Saussurea (Lappa) Costus Root (Qist al-Hindi)

Saussurea (Lappa) Costus Root (Qist al-Hindi)

Saussurea costus is classified as a perennial, with typical growth of 1–2 m (3.3–6.6 ft) tall by 1 m (3.3 ft) wide. It has long lyrate leaves and heads of purple florets. The leaves take the shape of being auricled at the base, with jagged, toothed patterns running down the sides of the leaves, and are an average of 0.50–1.25 m (1.6–4.1 ft) long.
Qist Al Hindi, Costus, or Saussurea costus is an herbal plant that grows in the high valleys of Kashmir and the Himalayas. It has a large number of names in other languages, including "kuṣṭha" in Sanskrit; 
"kust" or "qust" in Arabic and Persian; 
"kut", "kur" and "pachak" in Hindi and Bengali, 
"kostum", "gostham" and "potchuk" in Tamil; 
"upaleta" and "kur" in Gujarati; "kot" or "kust" in Punjabi; 
"changala" in Telugu; "sepuddy" in Malayalam; "kostha" in Kannada; 
"kuth" or "postkhai" in Kashmiri; and "kosht" (קשט) in Hebrew; "koto" in Swahili.
The roots of the plant are stout and can travel up to 40 cm (16 in) in length.
Costus root has a bitter smell in a yellow or light brown color. There are two types of Costus roots. Both come in the form of a dried root and both provide amazing healing benefits:
• "Qist al-Bahri", which is lighter in color and milder.
• "Qist al-Hindi", which is darker in color and has a stronger flavor.

Abu Bakr ibn al ‘Arabee stated:

‘Qust (Qist, Costus) is of two types: Hindi (Indian) - which is black, and Bahree which is white. Al-Qust al-Hindi is hotter than al-Bahri.”

Ummu Qays bint Mihsan said: I heard the Messenger of Allah - صلى الله عليه وسلم - say:

It is upon you to use ‘Al-‘Uood al-Hindi’ [i.e. Qust/Costus], for indeed it contains seven cures; it is inhaled through the nostrils to relive throat aches/tonsillitis and placed in the sides of the mouth for the relief of Dhaat al-Janb [1]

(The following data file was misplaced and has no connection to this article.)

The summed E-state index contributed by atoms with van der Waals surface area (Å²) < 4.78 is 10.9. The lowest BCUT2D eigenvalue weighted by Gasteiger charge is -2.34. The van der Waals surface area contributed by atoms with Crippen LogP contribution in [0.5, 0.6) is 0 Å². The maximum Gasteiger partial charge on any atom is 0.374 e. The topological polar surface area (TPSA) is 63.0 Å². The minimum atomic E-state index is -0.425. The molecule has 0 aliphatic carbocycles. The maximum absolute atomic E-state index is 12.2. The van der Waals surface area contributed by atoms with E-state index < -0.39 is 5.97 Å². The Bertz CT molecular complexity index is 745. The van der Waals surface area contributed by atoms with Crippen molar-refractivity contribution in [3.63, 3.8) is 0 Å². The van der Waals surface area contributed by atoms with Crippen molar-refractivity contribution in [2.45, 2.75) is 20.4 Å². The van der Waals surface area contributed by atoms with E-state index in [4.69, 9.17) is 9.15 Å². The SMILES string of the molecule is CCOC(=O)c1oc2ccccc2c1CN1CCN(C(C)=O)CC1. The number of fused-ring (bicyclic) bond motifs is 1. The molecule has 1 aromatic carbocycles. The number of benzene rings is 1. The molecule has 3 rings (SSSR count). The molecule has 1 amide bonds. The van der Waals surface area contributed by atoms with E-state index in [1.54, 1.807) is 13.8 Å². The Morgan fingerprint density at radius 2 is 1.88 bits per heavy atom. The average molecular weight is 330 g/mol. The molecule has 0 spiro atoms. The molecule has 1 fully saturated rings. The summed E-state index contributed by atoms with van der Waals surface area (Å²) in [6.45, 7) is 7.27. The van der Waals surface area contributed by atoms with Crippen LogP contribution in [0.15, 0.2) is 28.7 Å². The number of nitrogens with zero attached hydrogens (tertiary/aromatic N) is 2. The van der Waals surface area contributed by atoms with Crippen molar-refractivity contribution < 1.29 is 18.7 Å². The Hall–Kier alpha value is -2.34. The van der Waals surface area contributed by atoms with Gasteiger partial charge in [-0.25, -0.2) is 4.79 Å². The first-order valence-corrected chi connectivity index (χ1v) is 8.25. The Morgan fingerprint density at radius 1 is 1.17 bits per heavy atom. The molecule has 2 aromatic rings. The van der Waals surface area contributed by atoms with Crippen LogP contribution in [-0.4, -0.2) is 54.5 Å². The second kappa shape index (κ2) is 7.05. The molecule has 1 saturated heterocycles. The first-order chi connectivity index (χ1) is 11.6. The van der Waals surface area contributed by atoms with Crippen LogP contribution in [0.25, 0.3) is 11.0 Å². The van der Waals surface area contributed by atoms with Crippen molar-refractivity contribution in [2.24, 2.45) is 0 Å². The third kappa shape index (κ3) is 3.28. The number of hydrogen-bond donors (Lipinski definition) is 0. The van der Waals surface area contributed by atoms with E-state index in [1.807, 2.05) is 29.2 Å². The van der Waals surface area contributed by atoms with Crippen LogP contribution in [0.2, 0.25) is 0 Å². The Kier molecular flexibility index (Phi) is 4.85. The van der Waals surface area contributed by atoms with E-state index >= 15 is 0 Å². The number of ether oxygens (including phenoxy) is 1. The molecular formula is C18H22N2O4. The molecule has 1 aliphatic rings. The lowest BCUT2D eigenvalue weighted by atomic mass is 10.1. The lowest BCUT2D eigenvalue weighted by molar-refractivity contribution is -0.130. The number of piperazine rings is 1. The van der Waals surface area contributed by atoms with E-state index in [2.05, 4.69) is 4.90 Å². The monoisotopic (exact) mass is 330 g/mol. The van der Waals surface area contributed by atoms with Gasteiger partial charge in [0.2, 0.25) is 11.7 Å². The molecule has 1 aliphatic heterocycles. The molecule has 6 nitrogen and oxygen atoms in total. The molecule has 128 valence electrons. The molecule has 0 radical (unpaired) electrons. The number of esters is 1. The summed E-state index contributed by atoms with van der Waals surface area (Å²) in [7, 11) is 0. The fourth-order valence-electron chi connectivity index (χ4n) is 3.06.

Collected by Bukhari and Muslim.


In another narration that will be explained after two chapters:

I approached the Prophet - صلى الله عليه وسلم - with a son of mine while pressing his tonsils due to tonsillitis, so he said:

You should use al-Qust al-Hindee.

Collected by Bukhari and Muslim


Al-Imam Ahmad and the authors of the Sunnan collected a Hadeeth on the authority of Jabir that the Messenger of Allah - صلى الله عليه وسلم – said:

If a child is inflicted with tonsillitis or a headache, then let his mother take al-Qust al-Hindi, scrub it with water and let him inhale it as droplets through his nostrils.


In a Hadeeth narrated by Anas that will be explained after two chapters he said:

The best thing to cure yourselves with is Hijamah and al-Qust al-Bahri.


It is understood from this Hadeeth that it is a cure for all pains, al-Qust al-Hindi is used when hot medicine is needed for treatment, and al-Bahri was described as milder, because al-Hindi is hotter than al-Bahri as has already been explained.

His statement:

For indeed it has seven cures...


Al-Qust Al-Hindi is darker and hotter than Al-Qist Al-Bahri.

In this Hadeeth, only two types of cures were mentioned and not seven, so either the narrator sufficed himself with mentioning only two while all seven were mentioned by the Messenger, or the Messenger mentioned only two due to being the only two of the seven in existence at the time. The second possibility seems to be stronger as will be explained shortly.

Doctors have mentioned that from the benefits of al-Qust are:

 It eases the menstrual flow.

 It eases the flow of urine.

 It kills worms in the bowels.

 It repels poison.

 It repels fever.

 It heats the stomach.

 It increases sexual desire.

 It removes facial spots.


So more than seven cures were mentioned, some scholars explained that seven cures were known through revelation, and the rest through experience, so only seven were mentioned because of their certainty. Other scholars said that he only mentioned what was needed because he was not sent with the details of such issues.


Al-Qust Al-Bahri is lighter in color.

I say [al-Hafidh]:

There is a possibility that the ‘seven’ mentioned in the Hadeeth are seven methods which are the basis of how it is used as treatment; because it is either rubbed in, drank, Takmeed, Tandheel, breathed in as a smoke [incense], inhaled as liquid drops through the nostrils or placed at the sides of the mouth.

Rubbing it in is done by mixing it with oil and creams until it is smooth, likewise is Takmeed.

To drink it, it is crushed into a powder and mixed with honey, water or other liquids, likewise is Tanteel.

It is inhaled by mixing it with oil and putting droplets of it in the nostrils.

Inhaling it as smoke is clear.

With each method, there are different healing benefits, and such eloquence, coming from one who was given Jawami al Kalim[2], should not be surprising.

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